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The Met installs a plaque on its façade honouring the Lenape people, driven out of their New York City land

Museum says the move is intended to promote “truthful narratives” and promote social change

A plaque posted on the façade of the Metropolitan Museum of Art acknowledging the history of the Lenape people on the institution's current site Photo by Bruce Schwarz; courtesy of the Metropolitan Museum of Art

Amid a general acknowledgment of its links to a fraught local history of exploiting Indigenous peoples, the Metropolitan Museum announced today that it had installed a bronze plaque on its Fifth Avenue façade recognising the Lenape. The museum says that the move follows years of research and consultation on ways to honour the Lenape, who owned the land on which the museum now sits.

The plaque reads: “The Metropolitan Museum of Art is situated in Lenapehoking, homeland of the Lenape diaspora, and historically a gathering and trading place for many diverse Native peoples, who continue to live and work on this island. We respectfully acknowledge and honour all Indigenous communities—past, present, and future—for their ongoing and fundamental relationships to the region.”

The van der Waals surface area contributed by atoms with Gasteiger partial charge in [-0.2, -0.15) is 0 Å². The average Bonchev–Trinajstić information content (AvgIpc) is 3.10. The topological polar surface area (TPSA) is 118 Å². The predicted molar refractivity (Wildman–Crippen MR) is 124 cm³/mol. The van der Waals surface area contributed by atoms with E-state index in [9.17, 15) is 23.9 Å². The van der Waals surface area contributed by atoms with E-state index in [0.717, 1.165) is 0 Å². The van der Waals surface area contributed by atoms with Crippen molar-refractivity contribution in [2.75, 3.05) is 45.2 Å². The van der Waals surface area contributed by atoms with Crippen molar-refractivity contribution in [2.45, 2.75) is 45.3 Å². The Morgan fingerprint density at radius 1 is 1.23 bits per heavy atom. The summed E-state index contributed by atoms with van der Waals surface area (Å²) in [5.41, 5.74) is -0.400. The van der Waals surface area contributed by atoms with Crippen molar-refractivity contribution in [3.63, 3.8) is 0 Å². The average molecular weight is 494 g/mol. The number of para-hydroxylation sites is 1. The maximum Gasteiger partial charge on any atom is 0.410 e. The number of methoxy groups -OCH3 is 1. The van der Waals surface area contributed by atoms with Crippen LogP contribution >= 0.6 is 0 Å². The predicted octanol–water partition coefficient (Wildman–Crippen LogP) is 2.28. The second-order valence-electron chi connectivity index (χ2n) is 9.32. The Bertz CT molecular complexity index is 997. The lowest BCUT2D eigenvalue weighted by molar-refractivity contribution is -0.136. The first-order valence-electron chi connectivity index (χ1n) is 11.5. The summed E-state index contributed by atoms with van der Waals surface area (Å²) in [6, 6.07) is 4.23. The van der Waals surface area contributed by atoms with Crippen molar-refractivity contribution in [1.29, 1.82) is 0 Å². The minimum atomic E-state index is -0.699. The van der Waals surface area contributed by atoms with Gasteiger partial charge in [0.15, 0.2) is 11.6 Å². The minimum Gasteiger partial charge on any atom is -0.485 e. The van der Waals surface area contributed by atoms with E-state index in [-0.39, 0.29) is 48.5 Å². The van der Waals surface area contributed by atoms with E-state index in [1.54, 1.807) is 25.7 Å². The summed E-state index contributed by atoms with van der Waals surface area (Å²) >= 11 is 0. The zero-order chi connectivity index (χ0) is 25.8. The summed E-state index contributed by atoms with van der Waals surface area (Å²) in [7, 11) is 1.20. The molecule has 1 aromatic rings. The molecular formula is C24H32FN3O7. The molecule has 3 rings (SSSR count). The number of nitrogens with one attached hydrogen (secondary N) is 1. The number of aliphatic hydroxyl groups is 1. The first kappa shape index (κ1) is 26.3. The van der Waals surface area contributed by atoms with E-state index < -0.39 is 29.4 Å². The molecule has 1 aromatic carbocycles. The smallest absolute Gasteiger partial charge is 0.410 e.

The land of the Lenape once stretched from New York to New Jersey to Pennsylvania to Delaware, but its people were gradually pushed out of their territory, moving westward and into Canada while sharply diminished by the pressures of colonisation.

The Met, which has come under fire in the past like many other institutions for inadequate attention to the rights and heritage of Indigenous communities, notes that US museums are following in the steps of Canadian counterparts in placing historical notices such as the plaque near their entrances.

“The Met has a responsibility to share truthful narratives of our past and present,” the museum says in a statement. “It’s not enough to simply install a plaque on a building, however. Even more meaningful is the museum’s commitment to pursue substantive collaborations with diverse Indigenous communities, to actively embody our respectful acknowledgment and to effect social change beyond our doors.”

The institution notes that it has previously posted parallel statements in installations such as its long-term presentation Art of Native America: The Charles and Valerie Diker Collection, a sweeping display of historical Native North American art. And it says that it has installed a statement in its American wing affirming relationships with today’s Indigenous artists and communities.